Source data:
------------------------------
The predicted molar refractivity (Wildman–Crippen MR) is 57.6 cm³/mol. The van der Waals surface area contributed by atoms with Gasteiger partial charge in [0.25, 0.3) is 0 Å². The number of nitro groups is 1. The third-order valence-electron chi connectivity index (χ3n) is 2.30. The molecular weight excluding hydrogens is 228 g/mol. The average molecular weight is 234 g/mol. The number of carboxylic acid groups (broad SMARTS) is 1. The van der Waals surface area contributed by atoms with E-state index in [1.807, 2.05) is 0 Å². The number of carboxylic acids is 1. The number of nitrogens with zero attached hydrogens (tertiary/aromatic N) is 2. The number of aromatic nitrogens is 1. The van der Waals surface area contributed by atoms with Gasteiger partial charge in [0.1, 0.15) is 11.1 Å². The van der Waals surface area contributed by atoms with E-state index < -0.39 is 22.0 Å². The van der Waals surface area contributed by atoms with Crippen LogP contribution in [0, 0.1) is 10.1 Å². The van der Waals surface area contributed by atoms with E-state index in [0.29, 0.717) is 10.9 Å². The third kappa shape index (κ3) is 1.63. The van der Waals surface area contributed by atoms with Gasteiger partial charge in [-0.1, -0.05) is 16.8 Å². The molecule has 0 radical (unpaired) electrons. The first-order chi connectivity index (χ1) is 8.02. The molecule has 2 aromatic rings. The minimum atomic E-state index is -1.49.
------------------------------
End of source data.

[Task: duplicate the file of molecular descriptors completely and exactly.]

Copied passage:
The predicted molar refractivity (Wildman–Crippen MR) is 57.6 cm³/mol. The van der Waals surface area contributed by atoms with Gasteiger partial charge in [0.25, 0.3) is 0 Å². The number of nitro groups is 1. The third-order valence-electron chi connectivity index (χ3n) is 2.30. The molecular weight excluding hydrogens is 228 g/mol. The average molecular weight is 234 g/mol. The number of carboxylic acid groups (broad SMARTS) is 1. The van der Waals surface area contributed by atoms with E-state index in [1.807, 2.05) is 0 Å². The number of carboxylic acids is 1. The number of nitrogens with zero attached hydrogens (tertiary/aromatic N) is 2. The number of aromatic nitrogens is 1. The van der Waals surface area contributed by atoms with Gasteiger partial charge in [0.1, 0.15) is 11.1 Å². The van der Waals surface area contributed by atoms with E-state index < -0.39 is 22.0 Å². The van der Waals surface area contributed by atoms with Crippen LogP contribution in [0, 0.1) is 10.1 Å². The van der Waals surface area contributed by atoms with E-state index in [0.29, 0.717) is 10.9 Å². The third kappa shape index (κ3) is 1.63. The van der Waals surface area contributed by atoms with Gasteiger partial charge in [-0.1, -0.05) is 16.8 Å². The molecule has 0 radical (unpaired) electrons. The first-order chi connectivity index (χ1) is 8.02. The molecule has 2 aromatic rings. The minimum atomic E-state index is -1.49.